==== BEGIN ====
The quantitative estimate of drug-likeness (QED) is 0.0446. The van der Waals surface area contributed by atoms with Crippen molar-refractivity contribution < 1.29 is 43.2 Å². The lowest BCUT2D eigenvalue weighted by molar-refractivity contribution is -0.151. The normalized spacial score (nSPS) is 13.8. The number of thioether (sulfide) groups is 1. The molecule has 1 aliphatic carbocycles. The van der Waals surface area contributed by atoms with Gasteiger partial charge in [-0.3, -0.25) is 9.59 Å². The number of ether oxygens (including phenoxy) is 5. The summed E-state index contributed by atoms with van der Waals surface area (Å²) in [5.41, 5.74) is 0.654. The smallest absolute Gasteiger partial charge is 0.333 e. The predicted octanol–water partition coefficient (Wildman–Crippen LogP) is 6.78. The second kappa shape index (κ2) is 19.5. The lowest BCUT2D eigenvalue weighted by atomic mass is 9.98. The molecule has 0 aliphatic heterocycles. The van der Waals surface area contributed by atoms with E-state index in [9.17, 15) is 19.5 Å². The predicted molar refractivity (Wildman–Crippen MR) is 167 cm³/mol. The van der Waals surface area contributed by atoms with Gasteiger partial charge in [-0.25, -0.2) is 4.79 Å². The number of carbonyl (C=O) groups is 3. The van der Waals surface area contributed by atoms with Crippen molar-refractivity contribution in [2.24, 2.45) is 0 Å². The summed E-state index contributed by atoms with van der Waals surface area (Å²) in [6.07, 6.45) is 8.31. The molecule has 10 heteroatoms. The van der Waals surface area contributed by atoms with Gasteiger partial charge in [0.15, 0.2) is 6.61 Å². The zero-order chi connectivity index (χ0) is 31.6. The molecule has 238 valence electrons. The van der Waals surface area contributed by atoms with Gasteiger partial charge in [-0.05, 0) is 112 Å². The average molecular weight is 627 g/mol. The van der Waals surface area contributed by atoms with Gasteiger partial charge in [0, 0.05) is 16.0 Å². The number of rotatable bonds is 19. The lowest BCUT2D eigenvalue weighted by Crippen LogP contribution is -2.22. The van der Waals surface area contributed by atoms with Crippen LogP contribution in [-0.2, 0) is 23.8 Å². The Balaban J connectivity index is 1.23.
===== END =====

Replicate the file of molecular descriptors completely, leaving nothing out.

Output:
The quantitative estimate of drug-likeness (QED) is 0.0446. The van der Waals surface area contributed by atoms with Crippen molar-refractivity contribution < 1.29 is 43.2 Å². The lowest BCUT2D eigenvalue weighted by molar-refractivity contribution is -0.151. The normalized spacial score (nSPS) is 13.8. The number of thioether (sulfide) groups is 1. The molecule has 1 aliphatic carbocycles. The van der Waals surface area contributed by atoms with Gasteiger partial charge in [-0.3, -0.25) is 9.59 Å². The number of ether oxygens (including phenoxy) is 5. The summed E-state index contributed by atoms with van der Waals surface area (Å²) in [5.41, 5.74) is 0.654. The smallest absolute Gasteiger partial charge is 0.333 e. The predicted octanol–water partition coefficient (Wildman–Crippen LogP) is 6.78. The second kappa shape index (κ2) is 19.5. The lowest BCUT2D eigenvalue weighted by atomic mass is 9.98. The molecule has 0 aliphatic heterocycles. The van der Waals surface area contributed by atoms with E-state index in [9.17, 15) is 19.5 Å². The predicted molar refractivity (Wildman–Crippen MR) is 167 cm³/mol. The van der Waals surface area contributed by atoms with Gasteiger partial charge in [-0.25, -0.2) is 4.79 Å². The number of carbonyl (C=O) groups is 3. The van der Waals surface area contributed by atoms with Crippen molar-refractivity contribution in [2.24, 2.45) is 0 Å². The summed E-state index contributed by atoms with van der Waals surface area (Å²) in [6.07, 6.45) is 8.31. The molecule has 10 heteroatoms. The van der Waals surface area contributed by atoms with Gasteiger partial charge in [0.15, 0.2) is 6.61 Å². The zero-order chi connectivity index (χ0) is 31.6. The molecule has 238 valence electrons. The van der Waals surface area contributed by atoms with Gasteiger partial charge in [-0.05, 0) is 112 Å². The average molecular weight is 627 g/mol. The van der Waals surface area contributed by atoms with Gasteiger partial charge in [0, 0.05) is 16.0 Å². The number of rotatable bonds is 19. The lowest BCUT2D eigenvalue weighted by Crippen LogP contribution is -2.22. The van der Waals surface area contributed by atoms with Crippen LogP contribution in [-0.2, 0) is 23.8 Å². The Balaban J connectivity index is 1.23.